Pioneers of Yankee Springs

William C. Lewis was an early pioneer to the Gun Lake area, coming all the way from New York. His brother had been building a log cabin in Yankee Springs, and William took it and the property over and turned the cabin into an inn, which he named the Mansion house. However, it was better known as the Yankee Springs Inn after a group of men stopped and carved the name “Yankee Springs” into a tree nearby. William was also often known as “Yankee Bill.”

During the mid-1800s, the inn saw a healthy dose of passersby, which encouraged Yankee Bill to increase the size of the inn “from one to seven cabins”. Native Americans who lived in the Gun Lake area would supply the inn with fresh meat that they hunted from the land and the water, and men were hired to garden fresh produce. Other items would have to be bought or traded for in Kalamazoo or Grand Rapids, both a long day’s travel from the inn.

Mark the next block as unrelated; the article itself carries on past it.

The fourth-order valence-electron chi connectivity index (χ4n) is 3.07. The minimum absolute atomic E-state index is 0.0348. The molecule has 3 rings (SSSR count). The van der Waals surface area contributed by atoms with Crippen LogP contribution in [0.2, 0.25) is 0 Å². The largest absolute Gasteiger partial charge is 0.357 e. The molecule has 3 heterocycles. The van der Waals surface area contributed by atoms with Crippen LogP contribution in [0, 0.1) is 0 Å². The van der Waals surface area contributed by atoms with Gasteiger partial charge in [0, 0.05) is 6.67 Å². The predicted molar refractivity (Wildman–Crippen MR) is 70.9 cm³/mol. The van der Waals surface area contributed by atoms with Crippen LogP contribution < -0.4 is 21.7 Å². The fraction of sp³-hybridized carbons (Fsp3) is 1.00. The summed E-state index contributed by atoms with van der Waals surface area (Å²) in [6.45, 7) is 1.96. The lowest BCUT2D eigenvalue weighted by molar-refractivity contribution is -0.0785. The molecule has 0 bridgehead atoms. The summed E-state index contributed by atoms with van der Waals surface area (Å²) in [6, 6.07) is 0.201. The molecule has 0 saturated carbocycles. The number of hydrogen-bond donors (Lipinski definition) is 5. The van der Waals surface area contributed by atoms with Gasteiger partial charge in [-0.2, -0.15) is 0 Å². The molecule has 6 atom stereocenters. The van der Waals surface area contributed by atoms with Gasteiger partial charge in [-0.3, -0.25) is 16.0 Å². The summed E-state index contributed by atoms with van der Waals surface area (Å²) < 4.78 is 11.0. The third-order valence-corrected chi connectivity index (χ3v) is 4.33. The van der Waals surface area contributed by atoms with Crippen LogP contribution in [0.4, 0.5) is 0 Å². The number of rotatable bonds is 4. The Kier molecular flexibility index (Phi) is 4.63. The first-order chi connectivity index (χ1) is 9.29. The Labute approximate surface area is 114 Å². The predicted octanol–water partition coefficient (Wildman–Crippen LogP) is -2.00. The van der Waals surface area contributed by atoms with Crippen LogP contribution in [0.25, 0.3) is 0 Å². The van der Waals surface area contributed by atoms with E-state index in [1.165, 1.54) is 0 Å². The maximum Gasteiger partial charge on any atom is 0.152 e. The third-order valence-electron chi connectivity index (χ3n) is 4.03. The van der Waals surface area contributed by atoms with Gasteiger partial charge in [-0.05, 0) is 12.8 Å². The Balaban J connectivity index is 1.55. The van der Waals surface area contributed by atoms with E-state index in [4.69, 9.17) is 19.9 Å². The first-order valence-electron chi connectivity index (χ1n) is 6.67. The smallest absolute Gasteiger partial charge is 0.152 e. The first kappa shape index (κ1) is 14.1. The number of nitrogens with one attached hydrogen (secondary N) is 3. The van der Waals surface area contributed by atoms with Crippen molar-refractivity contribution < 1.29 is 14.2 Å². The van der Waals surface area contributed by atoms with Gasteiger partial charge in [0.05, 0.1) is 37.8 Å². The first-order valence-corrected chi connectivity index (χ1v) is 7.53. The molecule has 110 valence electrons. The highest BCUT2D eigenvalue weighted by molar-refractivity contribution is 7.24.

The popularity of the inn was due to its location along buggy trails, however business declined once railroads were built and traffic through the area slowed down substantially. The Yankee Springs Inn is no longer standing, but the site is along the North Country Scenic Trail just south of the Yankee Springs State Park, a popular tourist destination in the summer.